Tuesday, January 27, 2015

Research: Worcester Art Museum "Then and Now" by Travis Simpkins. Update #38

     -The first photo, from 1950, shows a west-to-east view of the fourth floor galleries about a decade after the new level was added on top of the original 1897 building of the Worcester Art Museum. For the first five decades after it's construction in 1940, the fourth floor was used as Special Exhibition space. Today, a viewer in the same spot would find themselves in the center of the Pre-Columbian Gallery (which contains many of my favorite objects in the WAM collection).
     -The first sketch depicts a stone Aztec Fertility Goddess, circa 1450-1521.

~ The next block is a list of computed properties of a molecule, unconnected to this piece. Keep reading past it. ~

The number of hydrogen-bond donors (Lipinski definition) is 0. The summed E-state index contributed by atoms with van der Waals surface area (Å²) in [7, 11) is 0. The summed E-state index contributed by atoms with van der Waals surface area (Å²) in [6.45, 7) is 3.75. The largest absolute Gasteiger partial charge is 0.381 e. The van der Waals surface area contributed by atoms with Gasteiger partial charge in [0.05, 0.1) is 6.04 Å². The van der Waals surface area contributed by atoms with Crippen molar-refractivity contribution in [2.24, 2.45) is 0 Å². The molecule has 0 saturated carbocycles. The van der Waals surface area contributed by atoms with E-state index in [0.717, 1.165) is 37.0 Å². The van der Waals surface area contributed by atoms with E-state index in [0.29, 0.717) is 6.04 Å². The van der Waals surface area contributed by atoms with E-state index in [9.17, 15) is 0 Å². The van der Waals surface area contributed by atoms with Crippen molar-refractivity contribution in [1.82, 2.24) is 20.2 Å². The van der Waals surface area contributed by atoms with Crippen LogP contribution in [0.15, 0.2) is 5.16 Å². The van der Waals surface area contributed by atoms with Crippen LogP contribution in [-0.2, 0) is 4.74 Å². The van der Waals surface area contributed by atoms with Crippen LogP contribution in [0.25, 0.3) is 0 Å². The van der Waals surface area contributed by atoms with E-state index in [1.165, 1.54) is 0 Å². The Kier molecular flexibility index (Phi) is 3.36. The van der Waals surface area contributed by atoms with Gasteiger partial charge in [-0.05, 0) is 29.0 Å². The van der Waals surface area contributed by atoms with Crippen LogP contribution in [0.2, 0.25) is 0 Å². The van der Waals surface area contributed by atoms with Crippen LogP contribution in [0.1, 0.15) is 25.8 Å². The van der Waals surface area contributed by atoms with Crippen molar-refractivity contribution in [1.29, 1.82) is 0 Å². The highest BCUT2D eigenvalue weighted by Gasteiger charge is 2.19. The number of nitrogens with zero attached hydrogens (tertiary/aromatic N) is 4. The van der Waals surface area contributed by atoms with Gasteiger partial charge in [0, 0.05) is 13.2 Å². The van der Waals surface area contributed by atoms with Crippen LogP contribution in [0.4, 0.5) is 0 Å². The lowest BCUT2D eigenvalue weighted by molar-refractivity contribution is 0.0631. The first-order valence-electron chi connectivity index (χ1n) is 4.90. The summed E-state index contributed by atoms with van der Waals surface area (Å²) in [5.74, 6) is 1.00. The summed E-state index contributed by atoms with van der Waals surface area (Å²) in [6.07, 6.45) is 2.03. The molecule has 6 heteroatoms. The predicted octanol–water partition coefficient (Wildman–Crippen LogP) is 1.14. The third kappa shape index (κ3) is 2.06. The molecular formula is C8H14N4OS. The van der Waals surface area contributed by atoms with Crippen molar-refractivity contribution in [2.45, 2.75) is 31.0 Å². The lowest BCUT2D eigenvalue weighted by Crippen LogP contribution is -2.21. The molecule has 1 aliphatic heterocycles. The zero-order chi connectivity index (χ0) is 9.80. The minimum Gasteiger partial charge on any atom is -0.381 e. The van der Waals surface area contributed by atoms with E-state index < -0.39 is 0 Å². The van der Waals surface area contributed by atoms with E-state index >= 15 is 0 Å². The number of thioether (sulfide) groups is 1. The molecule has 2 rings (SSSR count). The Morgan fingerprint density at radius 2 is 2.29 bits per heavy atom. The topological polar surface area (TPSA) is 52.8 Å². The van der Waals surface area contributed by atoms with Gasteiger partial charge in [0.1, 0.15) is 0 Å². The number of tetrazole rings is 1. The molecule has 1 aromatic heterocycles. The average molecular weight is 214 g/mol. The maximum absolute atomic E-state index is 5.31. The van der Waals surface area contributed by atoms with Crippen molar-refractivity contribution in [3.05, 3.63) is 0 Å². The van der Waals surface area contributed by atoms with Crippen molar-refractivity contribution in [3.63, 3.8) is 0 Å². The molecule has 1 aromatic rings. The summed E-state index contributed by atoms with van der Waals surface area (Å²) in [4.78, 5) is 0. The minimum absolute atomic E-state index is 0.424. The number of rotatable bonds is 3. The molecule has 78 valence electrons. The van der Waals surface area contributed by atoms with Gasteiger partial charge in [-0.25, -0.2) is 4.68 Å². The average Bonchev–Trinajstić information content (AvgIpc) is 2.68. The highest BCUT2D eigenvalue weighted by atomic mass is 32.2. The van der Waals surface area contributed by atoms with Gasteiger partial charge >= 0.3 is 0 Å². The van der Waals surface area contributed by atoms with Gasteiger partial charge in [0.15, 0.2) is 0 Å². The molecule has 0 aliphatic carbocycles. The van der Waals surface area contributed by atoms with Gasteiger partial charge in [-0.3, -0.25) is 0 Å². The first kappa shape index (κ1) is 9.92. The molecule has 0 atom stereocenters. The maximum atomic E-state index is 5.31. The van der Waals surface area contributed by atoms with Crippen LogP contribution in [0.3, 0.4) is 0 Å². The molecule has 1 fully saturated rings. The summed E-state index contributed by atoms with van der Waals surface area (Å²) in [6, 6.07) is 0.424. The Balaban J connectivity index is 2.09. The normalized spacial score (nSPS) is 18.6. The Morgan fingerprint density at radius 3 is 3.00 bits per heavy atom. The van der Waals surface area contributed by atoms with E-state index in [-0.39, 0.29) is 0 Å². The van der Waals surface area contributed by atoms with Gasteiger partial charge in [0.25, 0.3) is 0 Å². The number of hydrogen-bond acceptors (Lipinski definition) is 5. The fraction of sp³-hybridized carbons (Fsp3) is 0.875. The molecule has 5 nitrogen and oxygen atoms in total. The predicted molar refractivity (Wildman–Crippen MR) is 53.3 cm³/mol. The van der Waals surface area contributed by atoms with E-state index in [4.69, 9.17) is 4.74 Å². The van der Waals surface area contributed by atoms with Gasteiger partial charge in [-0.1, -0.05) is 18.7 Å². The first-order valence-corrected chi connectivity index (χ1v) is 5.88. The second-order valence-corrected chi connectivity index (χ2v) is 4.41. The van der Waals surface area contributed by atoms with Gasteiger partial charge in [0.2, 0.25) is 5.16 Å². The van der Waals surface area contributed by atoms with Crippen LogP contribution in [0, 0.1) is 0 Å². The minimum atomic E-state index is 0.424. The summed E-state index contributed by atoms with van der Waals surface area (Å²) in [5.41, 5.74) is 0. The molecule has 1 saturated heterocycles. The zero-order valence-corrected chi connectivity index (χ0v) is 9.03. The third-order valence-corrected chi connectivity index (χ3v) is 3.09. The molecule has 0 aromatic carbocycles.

-The second sketch depicts an earlier ceramic "Richly Adorned Male Figure," from about 600-900 A.D.
     -The last sketch shows one of the more popular Pre-Columbian pieces, a "Woman in a Turtle Shell" from about 300-600 A.D.
     -As stated above, the 4th floor galleries had long been used as a Special Exhibition area (even after the Hiatt Wing was constructed), and this sign in the Hiatt Stairwell still indicates it's past purpose. Actually, the signs in that seldom used stairwell are an interesting time capsule of WAM history, referencing areas in the Museum like the "Member's Room" and the "Auditorium" that are long gone.

4th Floor. Worcester Art Museum. by Travis Simpkins

Aztec Fertility Goddess. Worcester Art Museum. by Travis Simpkins

Male Figure. Worcester Art Museum. by Travis Simpkins

Woman in a Turtle Shell. Worcester Art Museum. by Travis Simpkins

4th Floor. Special Exhibitions. Worcester Art Museum